Its tests show power lines no threat to Hammond students, BG&E says

October 21, 1994|By Ivan Penn | Ivan Penn,Sun Staff Writer Sun staff writer Howard Libit contributed to this article.

Tests at Hammond Elementary and Hammond Middle schools have found that the magnetic fields from nearby power lines pose little threat to students' health, according to Baltimore Gas and Electric Co., which conducted the tests.

The tests found that magnetic field readings near the schools registered less than 0.5 milligauss, far less than those in the average house, according to BG&E.

The lines are owned by Potomac Electric Power Co., but BG&E uses them to supply power to the schools and most of the homes in the area.

Because of electrical appliances, homes typically register readings of as much as 5 milligauss, said Bonnie L. Johansen, BG&E's manager for electric and magnetic field issues, who conducted the tests.

The parents became concerned a year ago, when Pepco erected the power lines about 250 yards from the Hammond Elementary and Hammond Middle school complex in the Laurel area.

Residents also are angry because the power lines pass within several hundred feet of their homes.

"I'm very relieved the school is safe," said Susan Karlheim, safety coordinator for Hammond Elementary School's Parent-Teacher Association. The issue of the power lines has "been hot," she said, "hotter than you can imagine."

"You buy a house . . . and then they put in a power line. This shouldn't happen."

The lines, which are used to transmit electrical power from one facility to another, were put into partial use in May and began carrying a greater load of electricity last month, Ms. Johansen said.

Parents feared that exposure to the magnetic fields might endanger their children while at school complex.

But the readings just a few feet away from the school building registered zero on the Gauss meter, which is used to measure magnetic field emissions. At about 1,600 feet -- at the school complex property line -- the reading was 0.2 milligauss.

Inside the school building, the reading was higher, about 1 milligauss. Ms. Johansen said that was the result of the electricity being used in the complex.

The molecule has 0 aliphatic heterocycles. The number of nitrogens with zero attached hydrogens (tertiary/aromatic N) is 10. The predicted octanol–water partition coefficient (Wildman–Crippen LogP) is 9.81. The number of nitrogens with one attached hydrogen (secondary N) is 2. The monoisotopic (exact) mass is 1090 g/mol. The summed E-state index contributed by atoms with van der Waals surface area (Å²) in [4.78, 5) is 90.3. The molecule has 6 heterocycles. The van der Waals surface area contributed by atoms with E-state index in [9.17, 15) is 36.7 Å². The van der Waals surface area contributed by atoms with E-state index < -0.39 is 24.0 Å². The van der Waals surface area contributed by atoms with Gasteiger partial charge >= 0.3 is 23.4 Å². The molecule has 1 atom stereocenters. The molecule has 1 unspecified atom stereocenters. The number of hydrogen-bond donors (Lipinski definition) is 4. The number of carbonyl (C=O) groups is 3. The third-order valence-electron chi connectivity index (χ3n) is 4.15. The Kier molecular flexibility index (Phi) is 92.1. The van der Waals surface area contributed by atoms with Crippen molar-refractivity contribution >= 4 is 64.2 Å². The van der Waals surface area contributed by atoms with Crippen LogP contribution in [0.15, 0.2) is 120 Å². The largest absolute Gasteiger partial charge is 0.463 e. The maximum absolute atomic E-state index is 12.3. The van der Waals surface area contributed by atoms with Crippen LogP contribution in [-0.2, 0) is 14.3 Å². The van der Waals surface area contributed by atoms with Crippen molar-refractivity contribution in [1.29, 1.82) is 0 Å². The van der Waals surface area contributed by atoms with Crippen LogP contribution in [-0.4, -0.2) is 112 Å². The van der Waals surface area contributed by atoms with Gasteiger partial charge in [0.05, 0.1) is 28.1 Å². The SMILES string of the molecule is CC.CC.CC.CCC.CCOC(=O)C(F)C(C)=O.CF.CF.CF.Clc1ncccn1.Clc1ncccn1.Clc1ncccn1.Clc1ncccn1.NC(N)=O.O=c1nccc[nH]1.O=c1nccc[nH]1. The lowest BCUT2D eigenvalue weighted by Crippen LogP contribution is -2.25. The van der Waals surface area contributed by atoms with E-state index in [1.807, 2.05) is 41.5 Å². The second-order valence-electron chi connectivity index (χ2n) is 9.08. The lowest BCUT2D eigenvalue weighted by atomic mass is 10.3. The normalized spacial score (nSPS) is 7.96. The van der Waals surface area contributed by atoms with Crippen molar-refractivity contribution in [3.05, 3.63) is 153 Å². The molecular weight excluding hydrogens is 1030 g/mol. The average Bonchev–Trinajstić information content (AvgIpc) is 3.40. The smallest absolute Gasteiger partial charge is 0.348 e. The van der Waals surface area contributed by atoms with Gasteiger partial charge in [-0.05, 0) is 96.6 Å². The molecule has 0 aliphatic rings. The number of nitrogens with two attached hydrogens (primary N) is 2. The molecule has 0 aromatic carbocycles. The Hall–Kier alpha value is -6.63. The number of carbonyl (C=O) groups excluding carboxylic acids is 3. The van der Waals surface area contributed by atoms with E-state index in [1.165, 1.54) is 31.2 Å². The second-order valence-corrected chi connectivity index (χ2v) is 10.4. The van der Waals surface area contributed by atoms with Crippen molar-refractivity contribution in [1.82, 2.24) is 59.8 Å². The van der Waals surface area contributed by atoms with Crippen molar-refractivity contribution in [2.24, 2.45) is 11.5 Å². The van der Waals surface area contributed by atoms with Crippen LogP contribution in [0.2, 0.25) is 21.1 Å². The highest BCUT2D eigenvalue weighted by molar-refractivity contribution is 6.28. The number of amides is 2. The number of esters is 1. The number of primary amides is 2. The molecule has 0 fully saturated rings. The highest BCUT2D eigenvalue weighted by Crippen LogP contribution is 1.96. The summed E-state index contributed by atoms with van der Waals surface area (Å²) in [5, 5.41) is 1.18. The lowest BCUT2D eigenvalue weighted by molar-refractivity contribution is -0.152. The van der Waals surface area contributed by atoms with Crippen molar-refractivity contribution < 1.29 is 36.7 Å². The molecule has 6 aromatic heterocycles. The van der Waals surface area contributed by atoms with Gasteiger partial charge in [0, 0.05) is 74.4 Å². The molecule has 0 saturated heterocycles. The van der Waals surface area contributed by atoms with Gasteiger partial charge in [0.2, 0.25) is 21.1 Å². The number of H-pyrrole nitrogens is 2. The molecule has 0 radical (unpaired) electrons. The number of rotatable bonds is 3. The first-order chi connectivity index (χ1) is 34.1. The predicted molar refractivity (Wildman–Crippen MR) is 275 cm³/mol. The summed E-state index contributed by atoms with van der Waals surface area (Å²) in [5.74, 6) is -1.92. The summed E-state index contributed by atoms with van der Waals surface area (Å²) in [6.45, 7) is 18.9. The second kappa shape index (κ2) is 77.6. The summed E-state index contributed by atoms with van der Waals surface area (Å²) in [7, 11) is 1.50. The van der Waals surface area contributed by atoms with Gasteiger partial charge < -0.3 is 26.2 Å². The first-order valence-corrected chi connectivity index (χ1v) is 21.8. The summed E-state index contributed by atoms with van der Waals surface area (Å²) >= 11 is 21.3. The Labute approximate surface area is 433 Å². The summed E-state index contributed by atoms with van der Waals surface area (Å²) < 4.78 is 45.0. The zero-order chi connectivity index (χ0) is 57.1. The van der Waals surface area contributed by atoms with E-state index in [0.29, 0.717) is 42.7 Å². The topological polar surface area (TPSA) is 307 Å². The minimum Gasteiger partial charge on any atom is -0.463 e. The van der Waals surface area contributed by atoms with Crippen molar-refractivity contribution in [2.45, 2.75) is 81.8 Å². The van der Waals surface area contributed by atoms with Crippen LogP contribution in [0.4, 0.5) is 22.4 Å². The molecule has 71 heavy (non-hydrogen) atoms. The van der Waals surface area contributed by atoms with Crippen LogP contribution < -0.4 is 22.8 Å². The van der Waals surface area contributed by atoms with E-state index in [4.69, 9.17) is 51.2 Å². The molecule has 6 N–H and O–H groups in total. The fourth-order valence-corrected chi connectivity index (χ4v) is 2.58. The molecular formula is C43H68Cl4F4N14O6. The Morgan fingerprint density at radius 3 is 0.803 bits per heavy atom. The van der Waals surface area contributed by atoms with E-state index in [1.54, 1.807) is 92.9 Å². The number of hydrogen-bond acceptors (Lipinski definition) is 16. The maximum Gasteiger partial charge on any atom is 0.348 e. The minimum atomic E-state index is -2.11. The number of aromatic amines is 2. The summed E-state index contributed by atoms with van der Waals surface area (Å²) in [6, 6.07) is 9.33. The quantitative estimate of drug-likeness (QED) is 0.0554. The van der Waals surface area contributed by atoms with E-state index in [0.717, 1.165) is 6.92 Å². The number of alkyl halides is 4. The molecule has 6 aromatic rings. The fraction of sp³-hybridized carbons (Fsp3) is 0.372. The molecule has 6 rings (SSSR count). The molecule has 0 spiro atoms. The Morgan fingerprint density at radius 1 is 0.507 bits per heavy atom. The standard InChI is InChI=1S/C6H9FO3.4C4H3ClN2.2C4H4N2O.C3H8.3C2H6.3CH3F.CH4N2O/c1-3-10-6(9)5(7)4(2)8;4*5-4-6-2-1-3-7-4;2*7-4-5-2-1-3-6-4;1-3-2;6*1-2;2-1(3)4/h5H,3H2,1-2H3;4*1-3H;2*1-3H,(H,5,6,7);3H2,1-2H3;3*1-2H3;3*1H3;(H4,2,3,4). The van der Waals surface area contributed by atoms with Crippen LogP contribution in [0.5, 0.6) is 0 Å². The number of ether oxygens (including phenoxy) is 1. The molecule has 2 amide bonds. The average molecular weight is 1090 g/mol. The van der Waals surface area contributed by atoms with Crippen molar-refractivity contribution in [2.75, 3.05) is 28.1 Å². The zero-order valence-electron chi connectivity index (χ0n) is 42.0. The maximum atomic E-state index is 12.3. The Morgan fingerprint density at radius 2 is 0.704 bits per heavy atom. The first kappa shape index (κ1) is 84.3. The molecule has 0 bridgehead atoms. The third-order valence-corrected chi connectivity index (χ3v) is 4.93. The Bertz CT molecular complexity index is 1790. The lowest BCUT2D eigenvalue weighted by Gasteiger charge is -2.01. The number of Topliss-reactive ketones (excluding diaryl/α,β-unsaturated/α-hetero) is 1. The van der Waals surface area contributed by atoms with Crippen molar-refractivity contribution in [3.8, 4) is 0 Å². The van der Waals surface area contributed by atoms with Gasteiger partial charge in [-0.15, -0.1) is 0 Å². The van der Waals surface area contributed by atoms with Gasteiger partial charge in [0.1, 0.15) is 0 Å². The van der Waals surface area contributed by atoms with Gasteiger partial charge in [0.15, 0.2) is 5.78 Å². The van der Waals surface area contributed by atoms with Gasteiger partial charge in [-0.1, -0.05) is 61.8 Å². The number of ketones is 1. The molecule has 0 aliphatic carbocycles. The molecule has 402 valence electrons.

"Nobody knows what's safe," Ms. Johansen said. "But the readings around the school are less than what most people have in their own home.

"But taking the readings is reassuring to the parents."

Ms. Johansen said the readings could increase when high volumes of electricity are being used, such as during extreme cold spells.

Yesterday was a normal day in terms of power use, she said.

Some researchers have linked electromagnetic fields to childhood leukemia, Alzheimer's disease, brain tumors, miscarriages and breast cancer.

Last year, a study in Sweden found an increase in leukemia problems in residences near power lines. But the research on the effects of power lines has been inconclusive.

"There has been some slight linkage, but even the research that indicates there is a linkage has been somewhat reluctant to say it is a cause," said Sandra Shaw Patty, manager of the transmission program of the Power Plant Research Program, a part of the state's Department of Natural Resources.

Ms. Patty, who just completed a report summarizing the available scientific studies for the Public Service Commission, said the research has not established a safe level for electrical and magnetic fields.

Area residents seeking free magnetic field tests at their homes can call the BG&E customer relations office at (410) 685-0123.

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